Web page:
candidate. “McCaskill announced she would vote against
Kavanaugh September 19, a week before Kavanaugh and Ford testified. “Among the 28 percent of voters who say
they could still switch candidates, almost twice as many say McCaskill voting against
Kavanaugh’s confirmation would make them less inclined to back her. “In general, voters have mixed views of
both McCaskill (48 favorable vs. 48 unfavorable) and Hawley (47-45 percent). “The president remains popular in the Show-Me
State: a majority of 54 percent approves of the job Trump is doing, while 45 percent disapprove.
He won Missouri by 19 points. “North Dakota “Democratic Sen. Heidi Heitkamp is one of
the most vulnerable Senate Democrats this year, along with Missouri Sen. Claire McCaskill
and Indiana Sen. Joe Donnelly. “The survey shows Heitkamp may be in the
most difficult position, as Republican challenger Kevin Cramer now leads by 12 points (53-41
percent). Last month, he was up by four (48-44 percent).
“The shift comes mainly from declines in support for Heitkamp among women (was up by
7 points, now trails by 4), and voters with a college degree (was up by 7, now trails
by 8). “More Democrats back Heitkamp (94 percent)
than Republicans back Cramer (87 percent), but in a state so red that Trump won by nearly
40 points, that isn’t enough. “Strength of support is also with Cramer.
Nearly 9 in 10 (87 percent) of his supporters are sure of their vote, compared to 8 in 10
Heitkamp backers (79 percent). “Heitkamp remains undecided on Kavanaugh.
If she votes against his confirmation, twice as many say they would be less likely (34
percent) rather than more likely (17 percent) to vote for her. “By a 64-35 percent margin, likely voters
approve of the president. That 29-point spread comes close to matching his 36-point margin
of victory in 2016. “Meanwhile, Republican Kelly Armstrong (51
percent) leads Democrat Mac Schneider (34 percent) by 17 points for the state’s only
House seat, which Cramer vacated to run for Senate. “Tennessee “The president held a rally Monday in Johnson
City, Tennessee. He won the state by 26 points, and voters there still love him. Likely voters
in the Volunteer State approve of Trump’s job performance by 60-39 percent. “That helps put Republican Marsha Blackburn
ahead of Democrat Phil Bredesen by a 48-43 percent margin. Blackburn’s 5-point advantage
is inside the poll’s margin of error. “Last month, she had a 3-point edge over
Bredesen. They are competing for the seat being vacated by retiring Republican Sen.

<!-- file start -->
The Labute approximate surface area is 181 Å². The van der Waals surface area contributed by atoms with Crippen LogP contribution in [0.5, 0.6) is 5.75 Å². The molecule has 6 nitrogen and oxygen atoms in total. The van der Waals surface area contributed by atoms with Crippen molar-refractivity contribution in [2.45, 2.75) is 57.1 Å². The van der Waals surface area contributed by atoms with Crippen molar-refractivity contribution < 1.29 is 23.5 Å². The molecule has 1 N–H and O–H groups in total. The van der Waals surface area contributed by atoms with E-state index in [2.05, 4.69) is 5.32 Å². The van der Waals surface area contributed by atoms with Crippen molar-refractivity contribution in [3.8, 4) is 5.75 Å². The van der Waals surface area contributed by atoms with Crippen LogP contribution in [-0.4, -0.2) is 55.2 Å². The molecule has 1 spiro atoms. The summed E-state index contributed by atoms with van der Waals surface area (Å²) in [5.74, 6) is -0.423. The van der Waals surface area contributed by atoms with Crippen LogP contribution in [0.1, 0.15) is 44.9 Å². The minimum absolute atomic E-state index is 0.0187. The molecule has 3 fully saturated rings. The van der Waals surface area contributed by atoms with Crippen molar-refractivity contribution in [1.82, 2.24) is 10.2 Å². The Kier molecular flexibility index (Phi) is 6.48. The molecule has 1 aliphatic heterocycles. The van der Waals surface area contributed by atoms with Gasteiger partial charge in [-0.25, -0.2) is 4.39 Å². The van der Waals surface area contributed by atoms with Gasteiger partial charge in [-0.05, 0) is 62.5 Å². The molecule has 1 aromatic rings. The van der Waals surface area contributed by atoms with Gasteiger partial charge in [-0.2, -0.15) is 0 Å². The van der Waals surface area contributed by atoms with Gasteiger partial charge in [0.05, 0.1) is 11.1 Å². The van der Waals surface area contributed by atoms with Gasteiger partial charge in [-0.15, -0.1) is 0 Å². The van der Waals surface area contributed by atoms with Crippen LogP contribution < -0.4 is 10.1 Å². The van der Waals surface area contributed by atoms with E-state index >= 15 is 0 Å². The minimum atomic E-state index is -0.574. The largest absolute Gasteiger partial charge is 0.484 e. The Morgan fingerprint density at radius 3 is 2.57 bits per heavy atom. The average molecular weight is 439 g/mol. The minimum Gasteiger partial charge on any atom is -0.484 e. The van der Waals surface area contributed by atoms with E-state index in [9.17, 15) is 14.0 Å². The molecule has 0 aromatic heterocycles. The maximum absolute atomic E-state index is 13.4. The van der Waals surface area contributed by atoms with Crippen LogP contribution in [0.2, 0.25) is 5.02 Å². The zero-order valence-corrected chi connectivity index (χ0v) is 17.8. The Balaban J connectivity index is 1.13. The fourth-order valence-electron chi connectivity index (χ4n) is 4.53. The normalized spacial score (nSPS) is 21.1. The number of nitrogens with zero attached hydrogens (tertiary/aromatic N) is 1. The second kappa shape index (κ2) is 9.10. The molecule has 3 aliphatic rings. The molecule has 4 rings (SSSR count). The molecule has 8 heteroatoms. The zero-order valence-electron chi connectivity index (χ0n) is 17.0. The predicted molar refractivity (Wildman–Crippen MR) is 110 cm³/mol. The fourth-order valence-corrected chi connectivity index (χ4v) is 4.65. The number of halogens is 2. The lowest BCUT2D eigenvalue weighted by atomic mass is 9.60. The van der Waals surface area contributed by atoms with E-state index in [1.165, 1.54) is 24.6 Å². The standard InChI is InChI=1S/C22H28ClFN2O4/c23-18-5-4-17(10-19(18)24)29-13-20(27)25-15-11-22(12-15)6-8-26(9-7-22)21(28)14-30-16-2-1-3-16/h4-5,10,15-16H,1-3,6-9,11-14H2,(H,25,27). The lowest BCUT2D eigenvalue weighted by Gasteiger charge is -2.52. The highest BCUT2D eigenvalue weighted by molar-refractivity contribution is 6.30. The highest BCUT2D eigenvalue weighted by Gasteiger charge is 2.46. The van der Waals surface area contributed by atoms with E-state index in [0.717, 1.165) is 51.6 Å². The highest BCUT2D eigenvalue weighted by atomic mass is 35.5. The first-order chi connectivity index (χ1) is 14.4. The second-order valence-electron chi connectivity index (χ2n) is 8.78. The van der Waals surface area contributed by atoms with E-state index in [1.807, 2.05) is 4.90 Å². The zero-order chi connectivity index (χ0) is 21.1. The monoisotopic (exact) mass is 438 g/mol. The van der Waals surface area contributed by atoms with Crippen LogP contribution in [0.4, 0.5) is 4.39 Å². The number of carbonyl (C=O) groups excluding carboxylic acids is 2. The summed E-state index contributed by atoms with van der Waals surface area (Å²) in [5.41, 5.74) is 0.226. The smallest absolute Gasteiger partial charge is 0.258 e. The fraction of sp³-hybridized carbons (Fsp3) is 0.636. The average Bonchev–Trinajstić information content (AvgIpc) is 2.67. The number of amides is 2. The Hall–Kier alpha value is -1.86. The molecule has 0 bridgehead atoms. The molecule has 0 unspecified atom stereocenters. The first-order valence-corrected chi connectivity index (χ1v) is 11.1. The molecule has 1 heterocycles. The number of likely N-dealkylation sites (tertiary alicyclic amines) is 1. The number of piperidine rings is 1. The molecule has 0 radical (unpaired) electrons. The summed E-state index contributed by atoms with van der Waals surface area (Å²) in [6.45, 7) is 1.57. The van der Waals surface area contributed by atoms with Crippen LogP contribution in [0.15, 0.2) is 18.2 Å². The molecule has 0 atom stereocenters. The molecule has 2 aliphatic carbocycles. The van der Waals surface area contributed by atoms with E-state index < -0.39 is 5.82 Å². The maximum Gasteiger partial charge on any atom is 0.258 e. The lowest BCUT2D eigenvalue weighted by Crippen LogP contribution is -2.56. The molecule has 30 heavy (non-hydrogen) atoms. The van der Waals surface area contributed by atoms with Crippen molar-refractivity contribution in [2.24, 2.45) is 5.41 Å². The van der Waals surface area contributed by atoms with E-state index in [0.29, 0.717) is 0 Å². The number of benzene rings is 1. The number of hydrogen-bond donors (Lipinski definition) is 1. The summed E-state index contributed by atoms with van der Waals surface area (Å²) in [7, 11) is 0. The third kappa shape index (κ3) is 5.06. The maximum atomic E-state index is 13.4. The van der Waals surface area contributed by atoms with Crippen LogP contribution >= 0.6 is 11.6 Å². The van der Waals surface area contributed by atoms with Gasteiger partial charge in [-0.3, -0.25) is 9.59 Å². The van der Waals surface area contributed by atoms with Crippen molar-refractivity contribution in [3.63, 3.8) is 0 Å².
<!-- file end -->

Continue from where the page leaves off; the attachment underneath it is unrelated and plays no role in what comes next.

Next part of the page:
Bob Corker. “Women go for Bredesen by 5 points, while
men are more likely to pick Blackburn by 17. Among white men, her lead grows to 30 points. “Bredesen stays in the game by garnering
greater party loyalty (92 percent of Democrats back him compared to 82 percent of GOP for
her), while also taking 10 percent of Republicans. “About the same share of Bredesen (79 percent
certain) and Blackburn (77 percent) supporters say they are certain to vote for them. “Plus, roughly equal numbers have a positive
view of both Blackburn (50 favorable vs. 41 unfavorable) and Bredesen (51-39 percent),
who served as Tennessee’s governor from 2003 to 2011. “Governor Pollpourri “In the Arizona governor’s race, Republican
incumbent Doug Ducey leads: 55 percent vs. 37 percent for Democrat David Garcia. One
in five of Sinema’s supporters (20 percent) split their ballot and back the Republican,
Ducey, for governor. “By a 17-point margin, Tennessee likely
voters back Republican Bill Lee (53 percent) over Democrat Karl Dean (36 percent) in the
state’s gubernatorial race. Fourteen percent of those backing Bredesen in the Senate race
defect to support Lee, the Republican, for governor.” As you can see these numbers are still way
too close for comfort. And Republicans tend to like to stay home on election day. But
if they do get out and vote it will send a clear and loud message to the left to stop
shenanigans like what they have been doing to Judge Kavanagh and also to President Trump.
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Comments

  1. Breaking News: The serial sexual offender just can't stay away from alcohol can he. Do we really need a sexual offender and drunk on the supreme court? We've already got Clarence Thomas.

  2. Enjoy your time now because come next month you will not have that seat because you, trump, pence will all be impeached because you all have lied to congress and to the world and we are not going to tolerate it any more